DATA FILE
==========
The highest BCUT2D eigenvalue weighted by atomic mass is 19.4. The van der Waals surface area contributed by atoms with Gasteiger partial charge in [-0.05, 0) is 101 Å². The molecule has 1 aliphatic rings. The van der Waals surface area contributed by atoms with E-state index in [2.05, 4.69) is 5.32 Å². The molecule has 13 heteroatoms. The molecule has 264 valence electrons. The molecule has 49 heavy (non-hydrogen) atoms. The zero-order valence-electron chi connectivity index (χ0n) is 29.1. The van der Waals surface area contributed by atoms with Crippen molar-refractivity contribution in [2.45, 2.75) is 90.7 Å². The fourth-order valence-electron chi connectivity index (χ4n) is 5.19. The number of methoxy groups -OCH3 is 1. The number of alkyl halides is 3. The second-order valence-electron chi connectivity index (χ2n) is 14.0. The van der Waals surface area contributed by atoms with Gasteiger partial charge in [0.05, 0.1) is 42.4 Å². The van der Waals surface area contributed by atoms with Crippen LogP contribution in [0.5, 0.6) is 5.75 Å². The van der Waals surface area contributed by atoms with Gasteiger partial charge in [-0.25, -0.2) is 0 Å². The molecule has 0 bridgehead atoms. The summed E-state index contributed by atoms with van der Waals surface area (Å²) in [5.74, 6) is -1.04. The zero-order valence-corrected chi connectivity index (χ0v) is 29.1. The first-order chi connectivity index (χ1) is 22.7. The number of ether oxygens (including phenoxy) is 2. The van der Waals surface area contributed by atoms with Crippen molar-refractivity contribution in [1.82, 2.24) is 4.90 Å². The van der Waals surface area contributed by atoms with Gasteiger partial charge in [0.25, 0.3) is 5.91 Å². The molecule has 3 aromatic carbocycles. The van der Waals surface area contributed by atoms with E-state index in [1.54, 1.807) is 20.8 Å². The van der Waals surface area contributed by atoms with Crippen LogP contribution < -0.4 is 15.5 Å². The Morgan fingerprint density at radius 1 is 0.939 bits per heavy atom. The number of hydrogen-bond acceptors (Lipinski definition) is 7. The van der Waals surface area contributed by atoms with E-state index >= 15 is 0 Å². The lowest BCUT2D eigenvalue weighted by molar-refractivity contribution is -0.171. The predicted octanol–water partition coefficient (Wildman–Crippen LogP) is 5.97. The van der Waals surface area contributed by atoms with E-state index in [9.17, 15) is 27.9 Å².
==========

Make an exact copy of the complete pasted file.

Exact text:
The highest BCUT2D eigenvalue weighted by atomic mass is 19.4. The van der Waals surface area contributed by atoms with Gasteiger partial charge in [-0.05, 0) is 101 Å². The molecule has 1 aliphatic rings. The van der Waals surface area contributed by atoms with E-state index in [2.05, 4.69) is 5.32 Å². The molecule has 13 heteroatoms. The molecule has 264 valence electrons. The molecule has 49 heavy (non-hydrogen) atoms. The zero-order valence-electron chi connectivity index (χ0n) is 29.1. The van der Waals surface area contributed by atoms with Crippen molar-refractivity contribution in [2.45, 2.75) is 90.7 Å². The fourth-order valence-electron chi connectivity index (χ4n) is 5.19. The number of methoxy groups -OCH3 is 1. The number of alkyl halides is 3. The second-order valence-electron chi connectivity index (χ2n) is 14.0. The van der Waals surface area contributed by atoms with Gasteiger partial charge in [0.05, 0.1) is 42.4 Å². The van der Waals surface area contributed by atoms with Crippen LogP contribution in [0.5, 0.6) is 5.75 Å². The van der Waals surface area contributed by atoms with Gasteiger partial charge in [-0.25, -0.2) is 0 Å². The molecule has 0 bridgehead atoms. The summed E-state index contributed by atoms with van der Waals surface area (Å²) in [5.74, 6) is -1.04. The zero-order valence-corrected chi connectivity index (χ0v) is 29.1. The first-order chi connectivity index (χ1) is 22.7. The number of ether oxygens (including phenoxy) is 2. The van der Waals surface area contributed by atoms with Crippen molar-refractivity contribution in [1.82, 2.24) is 4.90 Å². The van der Waals surface area contributed by atoms with Gasteiger partial charge in [0.25, 0.3) is 5.91 Å². The molecule has 3 aromatic carbocycles. The van der Waals surface area contributed by atoms with E-state index in [1.54, 1.807) is 20.8 Å². The van der Waals surface area contributed by atoms with Crippen LogP contribution < -0.4 is 15.5 Å². The Morgan fingerprint density at radius 1 is 0.939 bits per heavy atom. The number of hydrogen-bond acceptors (Lipinski definition) is 7. The van der Waals surface area contributed by atoms with E-state index >= 15 is 0 Å². The lowest BCUT2D eigenvalue weighted by molar-refractivity contribution is -0.171. The predicted octanol–water partition coefficient (Wildman–Crippen LogP) is 5.97. The van der Waals surface area contributed by atoms with E-state index in [9.17, 15) is 27.9 Å².